Metal Finishing Guide Book

2011-2012 Surface Finishing Guidebook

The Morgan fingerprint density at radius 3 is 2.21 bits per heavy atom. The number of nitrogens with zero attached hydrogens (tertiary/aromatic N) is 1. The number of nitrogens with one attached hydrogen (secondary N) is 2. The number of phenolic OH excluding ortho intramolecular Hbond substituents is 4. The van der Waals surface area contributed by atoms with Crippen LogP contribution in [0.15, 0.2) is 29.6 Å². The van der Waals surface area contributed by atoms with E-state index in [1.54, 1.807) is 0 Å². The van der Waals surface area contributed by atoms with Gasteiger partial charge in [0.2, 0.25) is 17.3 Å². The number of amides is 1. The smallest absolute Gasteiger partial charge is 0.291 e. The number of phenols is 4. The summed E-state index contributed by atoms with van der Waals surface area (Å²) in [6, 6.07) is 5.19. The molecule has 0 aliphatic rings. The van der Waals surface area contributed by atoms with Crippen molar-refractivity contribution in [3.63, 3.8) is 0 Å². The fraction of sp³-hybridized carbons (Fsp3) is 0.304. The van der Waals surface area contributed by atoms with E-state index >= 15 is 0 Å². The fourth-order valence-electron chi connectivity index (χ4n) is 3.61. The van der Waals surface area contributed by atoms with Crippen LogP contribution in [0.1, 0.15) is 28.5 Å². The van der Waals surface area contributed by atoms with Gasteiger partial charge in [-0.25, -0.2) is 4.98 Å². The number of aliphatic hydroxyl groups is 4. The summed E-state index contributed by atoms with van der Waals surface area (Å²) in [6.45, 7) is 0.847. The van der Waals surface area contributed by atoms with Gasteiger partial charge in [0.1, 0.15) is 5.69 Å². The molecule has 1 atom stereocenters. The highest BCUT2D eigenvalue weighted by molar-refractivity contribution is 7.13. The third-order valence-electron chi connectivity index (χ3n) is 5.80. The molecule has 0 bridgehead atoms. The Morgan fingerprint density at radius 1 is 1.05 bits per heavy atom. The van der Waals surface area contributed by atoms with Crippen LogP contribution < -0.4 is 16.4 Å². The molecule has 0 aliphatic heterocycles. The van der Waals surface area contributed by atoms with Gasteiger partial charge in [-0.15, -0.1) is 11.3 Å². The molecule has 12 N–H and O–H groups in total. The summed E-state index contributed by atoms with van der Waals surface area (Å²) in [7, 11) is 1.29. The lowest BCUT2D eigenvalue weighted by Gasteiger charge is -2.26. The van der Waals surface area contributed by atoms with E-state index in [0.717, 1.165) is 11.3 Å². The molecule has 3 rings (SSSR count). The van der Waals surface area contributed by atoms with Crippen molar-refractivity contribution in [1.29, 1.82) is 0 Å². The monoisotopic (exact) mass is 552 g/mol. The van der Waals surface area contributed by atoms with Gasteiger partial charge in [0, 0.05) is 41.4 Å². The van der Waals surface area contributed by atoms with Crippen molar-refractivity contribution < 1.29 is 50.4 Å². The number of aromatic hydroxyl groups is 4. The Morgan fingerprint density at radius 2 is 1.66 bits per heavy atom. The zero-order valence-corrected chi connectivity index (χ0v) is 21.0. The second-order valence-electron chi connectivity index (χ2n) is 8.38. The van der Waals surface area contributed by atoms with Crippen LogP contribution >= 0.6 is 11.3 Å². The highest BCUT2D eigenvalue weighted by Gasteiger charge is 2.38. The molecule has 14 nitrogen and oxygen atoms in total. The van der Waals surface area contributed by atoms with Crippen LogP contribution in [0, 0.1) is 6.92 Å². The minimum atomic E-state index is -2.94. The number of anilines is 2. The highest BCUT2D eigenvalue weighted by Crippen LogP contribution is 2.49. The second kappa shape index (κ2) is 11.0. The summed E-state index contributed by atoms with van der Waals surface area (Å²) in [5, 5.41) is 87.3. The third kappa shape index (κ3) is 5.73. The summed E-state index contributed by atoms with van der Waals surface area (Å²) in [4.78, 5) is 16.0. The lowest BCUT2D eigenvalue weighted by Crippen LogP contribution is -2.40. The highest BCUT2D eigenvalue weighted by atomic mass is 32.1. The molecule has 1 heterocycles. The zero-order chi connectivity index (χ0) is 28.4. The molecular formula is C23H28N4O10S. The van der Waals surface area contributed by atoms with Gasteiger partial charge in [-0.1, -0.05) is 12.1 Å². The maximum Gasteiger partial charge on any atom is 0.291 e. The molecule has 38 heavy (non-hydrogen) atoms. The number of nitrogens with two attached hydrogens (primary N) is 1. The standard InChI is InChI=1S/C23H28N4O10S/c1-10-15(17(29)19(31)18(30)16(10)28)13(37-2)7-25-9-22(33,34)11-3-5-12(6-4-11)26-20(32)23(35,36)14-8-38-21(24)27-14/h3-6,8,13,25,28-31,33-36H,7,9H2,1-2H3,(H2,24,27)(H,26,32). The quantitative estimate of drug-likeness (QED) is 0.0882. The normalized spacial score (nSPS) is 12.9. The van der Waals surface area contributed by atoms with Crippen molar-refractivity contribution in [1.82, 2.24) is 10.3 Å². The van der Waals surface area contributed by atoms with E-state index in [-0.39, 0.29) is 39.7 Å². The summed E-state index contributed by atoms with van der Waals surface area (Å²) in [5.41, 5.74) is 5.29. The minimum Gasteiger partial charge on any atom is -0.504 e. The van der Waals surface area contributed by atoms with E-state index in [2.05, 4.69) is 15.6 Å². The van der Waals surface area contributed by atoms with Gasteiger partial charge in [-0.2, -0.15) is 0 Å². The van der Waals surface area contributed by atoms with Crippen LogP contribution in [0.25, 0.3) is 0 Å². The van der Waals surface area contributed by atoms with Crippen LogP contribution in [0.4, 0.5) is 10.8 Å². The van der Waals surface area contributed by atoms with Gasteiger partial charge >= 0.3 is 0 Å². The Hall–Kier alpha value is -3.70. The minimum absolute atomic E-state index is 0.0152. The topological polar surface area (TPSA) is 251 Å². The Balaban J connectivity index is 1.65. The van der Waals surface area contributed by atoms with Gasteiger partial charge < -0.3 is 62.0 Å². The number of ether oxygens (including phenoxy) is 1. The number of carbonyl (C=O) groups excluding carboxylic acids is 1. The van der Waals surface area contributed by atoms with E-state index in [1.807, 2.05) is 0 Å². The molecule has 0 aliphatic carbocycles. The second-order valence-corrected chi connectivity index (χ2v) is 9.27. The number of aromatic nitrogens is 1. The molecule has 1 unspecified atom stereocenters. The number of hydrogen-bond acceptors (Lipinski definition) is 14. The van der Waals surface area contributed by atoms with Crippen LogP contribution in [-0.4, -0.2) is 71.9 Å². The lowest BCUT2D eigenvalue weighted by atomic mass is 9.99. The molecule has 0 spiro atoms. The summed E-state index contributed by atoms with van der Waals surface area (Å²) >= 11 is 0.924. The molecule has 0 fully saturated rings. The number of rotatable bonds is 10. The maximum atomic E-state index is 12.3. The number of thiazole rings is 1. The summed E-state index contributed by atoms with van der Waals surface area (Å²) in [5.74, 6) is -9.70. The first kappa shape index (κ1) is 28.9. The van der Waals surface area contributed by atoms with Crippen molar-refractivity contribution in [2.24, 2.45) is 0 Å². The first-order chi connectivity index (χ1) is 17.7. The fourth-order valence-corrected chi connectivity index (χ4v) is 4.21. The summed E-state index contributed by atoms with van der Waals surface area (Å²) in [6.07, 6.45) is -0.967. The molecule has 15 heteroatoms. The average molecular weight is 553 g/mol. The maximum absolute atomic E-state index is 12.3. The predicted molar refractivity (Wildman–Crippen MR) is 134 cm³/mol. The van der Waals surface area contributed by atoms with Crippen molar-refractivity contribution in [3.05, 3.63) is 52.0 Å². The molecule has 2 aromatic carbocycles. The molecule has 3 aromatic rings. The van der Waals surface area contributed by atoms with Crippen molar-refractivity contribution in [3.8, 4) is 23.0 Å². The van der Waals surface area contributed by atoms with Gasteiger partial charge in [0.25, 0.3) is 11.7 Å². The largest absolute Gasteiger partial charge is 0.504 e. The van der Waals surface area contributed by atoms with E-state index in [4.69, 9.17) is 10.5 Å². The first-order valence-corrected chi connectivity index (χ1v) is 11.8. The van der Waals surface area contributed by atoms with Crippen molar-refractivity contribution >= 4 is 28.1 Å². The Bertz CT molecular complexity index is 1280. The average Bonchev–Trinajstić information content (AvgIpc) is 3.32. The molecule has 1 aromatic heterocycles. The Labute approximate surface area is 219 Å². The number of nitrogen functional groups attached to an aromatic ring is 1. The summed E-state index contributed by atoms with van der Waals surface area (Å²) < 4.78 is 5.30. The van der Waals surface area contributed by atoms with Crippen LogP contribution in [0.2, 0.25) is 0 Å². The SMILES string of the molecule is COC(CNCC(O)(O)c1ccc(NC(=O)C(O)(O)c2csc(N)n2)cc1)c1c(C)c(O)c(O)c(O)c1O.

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the same solution. Polarography has wide applicability to inorganic, organic, ion- ic, or molecular species. Disadvantages of polarography include the interferences caused by large con- centrations of electropositive metals in the determination of low concentra- tions of electronegative metals. The very narrow capillary of the DME occa- sionally becomes clogged. Polarographic methods are available for the following solutions: Anodizing solutions: Cu, Zn, Mn Brass solutions: Pb, Cd, Cu, Ni, Zn Bronze solutions: Pb, Zn, Al, Cu, Ni Cadmium solutions: Cu, Pb, Zn, Ni Chromium solutions: Cu, Ni, Zn, Cl, SO4 Acid copper solutions: Cu, Cl Alkaline copper solutions: Zn, Fe, Pb, Cu Gold solutions: Au, Cu, Ni, Zn, In, Co, Cd Iron solutions: Mn Lead and tin-lead solutions: Cu, Cd, Ni, Zn, Sb Nickel solutions: Cu, Pb, Zn, Cd, Na, Co, Cr, Mn Palladium solutions: Pd, Cr3+ , Cr6+ Rhodium solutions: Rh Silver solutions: Sb, Cu, Cd Acid tin solutions: Sn4+ , Cu, Ni, Zn Alkaline tin solutions: Pb, Cd, Zn, Cu Acid zinc solutions: Cu, Fe, Pb, Cd Alkaline zinc solutions: Pb, Cd, Cu Wastewater: Cd, Cu, Cr3+ , Ni, Sn, Zn Amperometry Amperometric titrations involve the use of polarography as the basis of an elec- trometric titration. Voltage applied across the indicator electrode (e.g., DME or platinum) and reference electrode (e.g., calomel or mercury) is held constant and the current passing through the cell is measured as a function of titrant volume added. The endpoint of the titration is determined from the intersection of the two straight lines in a plot of current against volume of titrant added. Polarograms are run to determine the optimum titration voltage. Amperometric titrations can be carried out at low analyte concentrations at which volumetric or potentiometric methods cannot yield accurate results. They are temperature independent and more accurate than polarographic meth- ods. Although amperometry is useful for oxidation-reduction or precipitation reac- tions, few acid-base reactions are determined by this method. Some of the reactions that can be analyzed by amperometric methods are giv- en in Table II. Electrogravimetry In electrogravimetry, the substance to be determined is separated at a fixed poten- tial on a preweighed inert cathode, which is then washed, dried, and weighed. Requirements for an accurate electrogravimetric analysis include good agita- tion, smooth adherent deposits, and proper pH, temperature, and current density. Advantages of electrogravimetry include its ability to remove quantitatively most common metals from solution. The method does not require constant supervision. Disadvantages include long electrolysis times. Some of the metals that have been determined electrogravimetrically are cad- mium, cobalt, copper, gold, iron, lead, nickel, rhodium, silver, tin, and zinc. 481

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